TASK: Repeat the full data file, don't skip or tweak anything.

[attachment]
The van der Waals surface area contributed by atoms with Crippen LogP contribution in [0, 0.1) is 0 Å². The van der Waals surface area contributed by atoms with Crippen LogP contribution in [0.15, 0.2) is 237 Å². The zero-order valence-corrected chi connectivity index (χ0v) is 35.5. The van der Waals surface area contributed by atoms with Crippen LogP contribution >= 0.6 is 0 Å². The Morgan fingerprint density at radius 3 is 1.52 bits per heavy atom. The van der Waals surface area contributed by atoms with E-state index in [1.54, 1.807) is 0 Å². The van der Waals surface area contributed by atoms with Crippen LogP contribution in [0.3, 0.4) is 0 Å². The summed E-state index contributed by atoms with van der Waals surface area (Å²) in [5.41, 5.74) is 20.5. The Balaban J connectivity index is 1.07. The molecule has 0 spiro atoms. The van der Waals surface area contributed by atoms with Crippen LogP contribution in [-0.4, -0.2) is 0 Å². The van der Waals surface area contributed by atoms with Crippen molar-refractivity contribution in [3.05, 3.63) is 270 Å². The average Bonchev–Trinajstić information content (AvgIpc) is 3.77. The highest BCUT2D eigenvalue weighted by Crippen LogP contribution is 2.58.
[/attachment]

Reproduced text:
The van der Waals surface area contributed by atoms with Crippen LogP contribution in [0, 0.1) is 0 Å². The van der Waals surface area contributed by atoms with Crippen LogP contribution in [0.15, 0.2) is 237 Å². The zero-order valence-corrected chi connectivity index (χ0v) is 35.5. The van der Waals surface area contributed by atoms with Crippen LogP contribution >= 0.6 is 0 Å². The Morgan fingerprint density at radius 3 is 1.52 bits per heavy atom. The van der Waals surface area contributed by atoms with E-state index in [1.54, 1.807) is 0 Å². The van der Waals surface area contributed by atoms with Crippen LogP contribution in [0.3, 0.4) is 0 Å². The summed E-state index contributed by atoms with van der Waals surface area (Å²) in [5.41, 5.74) is 20.5. The Balaban J connectivity index is 1.07. The molecule has 0 spiro atoms. The van der Waals surface area contributed by atoms with Crippen LogP contribution in [-0.4, -0.2) is 0 Å². The van der Waals surface area contributed by atoms with Crippen molar-refractivity contribution in [3.05, 3.63) is 270 Å². The average Bonchev–Trinajstić information content (AvgIpc) is 3.77. The highest BCUT2D eigenvalue weighted by Crippen LogP contribution is 2.58.